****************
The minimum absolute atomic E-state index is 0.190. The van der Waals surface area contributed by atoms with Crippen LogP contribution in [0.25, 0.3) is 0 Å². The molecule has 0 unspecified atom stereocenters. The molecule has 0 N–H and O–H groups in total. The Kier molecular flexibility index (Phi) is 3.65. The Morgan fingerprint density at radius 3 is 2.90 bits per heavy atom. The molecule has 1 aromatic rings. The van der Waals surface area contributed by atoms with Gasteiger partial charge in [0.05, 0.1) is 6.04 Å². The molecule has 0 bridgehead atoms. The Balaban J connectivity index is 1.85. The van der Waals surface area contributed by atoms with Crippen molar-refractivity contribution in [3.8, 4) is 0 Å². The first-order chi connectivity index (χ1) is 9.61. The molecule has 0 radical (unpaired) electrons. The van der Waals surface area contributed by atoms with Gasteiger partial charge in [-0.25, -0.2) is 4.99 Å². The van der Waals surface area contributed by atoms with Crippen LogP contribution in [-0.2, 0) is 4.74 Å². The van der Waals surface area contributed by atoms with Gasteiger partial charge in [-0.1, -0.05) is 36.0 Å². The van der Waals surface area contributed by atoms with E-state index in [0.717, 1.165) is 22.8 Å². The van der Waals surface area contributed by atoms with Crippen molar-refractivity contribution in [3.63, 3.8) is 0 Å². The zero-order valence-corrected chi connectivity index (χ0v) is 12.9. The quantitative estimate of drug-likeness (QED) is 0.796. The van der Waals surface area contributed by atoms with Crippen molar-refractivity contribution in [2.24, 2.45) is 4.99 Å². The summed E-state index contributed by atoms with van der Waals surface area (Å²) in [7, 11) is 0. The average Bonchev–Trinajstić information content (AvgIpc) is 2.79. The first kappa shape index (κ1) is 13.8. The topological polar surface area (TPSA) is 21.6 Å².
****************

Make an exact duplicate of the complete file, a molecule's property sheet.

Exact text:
The minimum absolute atomic E-state index is 0.190. The van der Waals surface area contributed by atoms with Crippen LogP contribution in [0.25, 0.3) is 0 Å². The molecule has 0 unspecified atom stereocenters. The molecule has 0 N–H and O–H groups in total. The Kier molecular flexibility index (Phi) is 3.65. The Morgan fingerprint density at radius 3 is 2.90 bits per heavy atom. The molecule has 1 aromatic rings. The van der Waals surface area contributed by atoms with Gasteiger partial charge in [0.05, 0.1) is 6.04 Å². The molecule has 0 bridgehead atoms. The Balaban J connectivity index is 1.85. The van der Waals surface area contributed by atoms with Crippen molar-refractivity contribution in [3.8, 4) is 0 Å². The first-order chi connectivity index (χ1) is 9.61. The molecule has 0 radical (unpaired) electrons. The van der Waals surface area contributed by atoms with Gasteiger partial charge in [-0.25, -0.2) is 4.99 Å². The van der Waals surface area contributed by atoms with Crippen LogP contribution in [-0.2, 0) is 4.74 Å². The van der Waals surface area contributed by atoms with Gasteiger partial charge in [-0.1, -0.05) is 36.0 Å². The van der Waals surface area contributed by atoms with E-state index in [0.717, 1.165) is 22.8 Å². The van der Waals surface area contributed by atoms with Crippen molar-refractivity contribution in [3.63, 3.8) is 0 Å². The zero-order valence-corrected chi connectivity index (χ0v) is 12.9. The quantitative estimate of drug-likeness (QED) is 0.796. The van der Waals surface area contributed by atoms with Crippen molar-refractivity contribution in [2.24, 2.45) is 4.99 Å². The summed E-state index contributed by atoms with van der Waals surface area (Å²) in [7, 11) is 0. The average Bonchev–Trinajstić information content (AvgIpc) is 2.79. The first kappa shape index (κ1) is 13.8. The topological polar surface area (TPSA) is 21.6 Å².